Ethanol Frequent Fuel Card Available

This week, with support of the American Lung Association and other sponsors, three fueling facilities in the state of Minnesota are offering a Frequent Fuel Card in exchange for ethanol fuel discounts. These retail sites include those in Truman, Lyle and Austin, Minnesota.

The NuMart C-Store at 302 North 5th Street in Truman began giving away the fuel cards today. The first 50 flexible fuel vehicles (FFVs) to fill up at the site received the card where after 4 E85 purchases, they will receive a $10 discount off their next purchase of E85.

Freeborn County Coops are also offering the frequent fuel cards to the first 100 FFV owners to fuel up at their facilities at 301 1st St. in Lyle on July 22 and at Hwys 56 and 90 in Austin, MN. A $10 discount will be given on E85, E20, E30 or E40 after a customer’s fourth fuel up.

Also, the participants at each location will be entered into a drawing for a $50 fuel card.

For more information on these events, go to

DOE Finds Ethanol Pipeline Feasible

A pipeline for ethanol from the Midwest to the East Coast is a viable project, if certain conditions are met, according to a report by the Department of Energy (DOE).

In the report titled “Dedicated Ethanol Pipeline Feasibility Study,” which was required under the Energy Independence and Security Act of 2007, DOE concludes that “in spite of the documented challenges and risks, a profitable, dedicated ethanol pipeline is feasible under certain scenarios. A pipeline would enhance the fuels delivery infrastructure, reduce congestion of rail, truck, and barge transportation, and would reduce greenhouse gas emissions when compared to current delivery methods. The faster product delivery cycles, more reliable delivery schedules, and increased safety will enhance the flexibility to accommodate any significant expansions in ethanol production and demand in the future.”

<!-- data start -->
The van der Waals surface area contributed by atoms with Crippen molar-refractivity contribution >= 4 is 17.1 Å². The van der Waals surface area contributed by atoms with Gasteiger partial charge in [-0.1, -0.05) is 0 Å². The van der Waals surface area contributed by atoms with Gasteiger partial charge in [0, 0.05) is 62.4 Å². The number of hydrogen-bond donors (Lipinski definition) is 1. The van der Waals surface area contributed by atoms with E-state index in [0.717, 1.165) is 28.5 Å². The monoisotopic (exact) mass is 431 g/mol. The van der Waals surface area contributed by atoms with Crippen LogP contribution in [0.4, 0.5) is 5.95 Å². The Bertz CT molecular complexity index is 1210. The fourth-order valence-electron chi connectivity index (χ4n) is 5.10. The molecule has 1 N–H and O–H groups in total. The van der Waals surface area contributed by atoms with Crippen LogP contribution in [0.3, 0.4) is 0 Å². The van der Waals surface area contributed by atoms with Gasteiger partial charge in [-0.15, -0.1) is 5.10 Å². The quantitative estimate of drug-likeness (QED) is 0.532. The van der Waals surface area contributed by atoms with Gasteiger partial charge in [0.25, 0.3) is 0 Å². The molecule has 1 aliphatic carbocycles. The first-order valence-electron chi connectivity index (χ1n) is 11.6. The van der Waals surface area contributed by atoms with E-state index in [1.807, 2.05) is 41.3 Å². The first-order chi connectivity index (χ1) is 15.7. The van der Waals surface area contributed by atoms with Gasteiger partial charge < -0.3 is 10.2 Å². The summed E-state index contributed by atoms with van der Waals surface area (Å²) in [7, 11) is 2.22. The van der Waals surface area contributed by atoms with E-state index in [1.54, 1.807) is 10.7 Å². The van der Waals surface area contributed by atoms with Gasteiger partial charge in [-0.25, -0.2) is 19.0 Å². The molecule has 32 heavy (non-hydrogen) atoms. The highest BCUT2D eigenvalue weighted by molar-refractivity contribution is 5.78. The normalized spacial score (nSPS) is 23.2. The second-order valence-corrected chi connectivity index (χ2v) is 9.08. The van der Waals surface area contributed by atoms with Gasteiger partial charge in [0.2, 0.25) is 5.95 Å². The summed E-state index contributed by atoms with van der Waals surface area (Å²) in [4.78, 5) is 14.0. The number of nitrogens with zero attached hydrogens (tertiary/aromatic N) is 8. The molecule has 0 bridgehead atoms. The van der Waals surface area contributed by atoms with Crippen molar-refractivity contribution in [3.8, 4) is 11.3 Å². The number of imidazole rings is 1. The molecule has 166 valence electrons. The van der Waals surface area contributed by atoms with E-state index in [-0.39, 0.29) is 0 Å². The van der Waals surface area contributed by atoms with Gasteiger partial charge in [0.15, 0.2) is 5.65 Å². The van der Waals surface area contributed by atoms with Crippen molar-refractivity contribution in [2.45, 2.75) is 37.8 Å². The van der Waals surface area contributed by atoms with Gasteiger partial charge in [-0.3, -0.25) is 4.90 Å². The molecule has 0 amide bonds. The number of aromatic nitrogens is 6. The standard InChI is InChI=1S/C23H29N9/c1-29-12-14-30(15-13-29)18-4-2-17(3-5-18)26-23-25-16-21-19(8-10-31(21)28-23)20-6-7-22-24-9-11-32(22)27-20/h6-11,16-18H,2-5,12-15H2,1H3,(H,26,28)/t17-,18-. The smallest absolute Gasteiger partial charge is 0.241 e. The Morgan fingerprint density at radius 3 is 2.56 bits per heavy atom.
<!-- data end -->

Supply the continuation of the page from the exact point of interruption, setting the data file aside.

One of the challenges is that the pipeline, at a projected cost of $4.25 billion, would need to transport 4.1 billion gallons of ethanol each year over its 40-year lifespan to be economically feasible without “major financial incentives.” That volume exceeds projected demand in the target East Coast service area by 1.3 billion gallons.

Senator Tom Harkin (D-IA) and Congressman Leonard Boswell (D-IA) suggest that the pipeline could be developed with federal support in the form of a loan guarantee. “By providing federal loan guarantees for biofuels’ pipelines, we can attract private investment in large infrastructure development projects, create good-paying jobs and further move our nation towards energy independence and security, and all with minimal taxpayer investment,” Harkin says. Boswell, who authored the Renewable Fuel Pipeline Act of 2010, says the pipeline would have significant benefits. “In addition to reducing greenhouse gases emitted during truck and rail transport of biofuels, it would also reduce the overall cost of these renewable fuels to consumers outside of the Midwest,” he said.

Ethanol producer POET and Magellan Midstream Partners, which have formed a partnership to look into building such an ethanol pipeline, were pleased with the government report. “While our project differs from the hypothetical project considered within DOE’s study, we believe the DOE’s conclusions are directionally correct: a large scale pipeline project is feasible under certain conditions and that a federal loan guarantee is necessary to move forward,” reads a joint press release from the companies. “In addition, the DOE confirms that transporting energy via pipelines has multiple benefits such as reducing congested highway and rail systems while reducing green house gas emissions when compared to other modes of transportation.”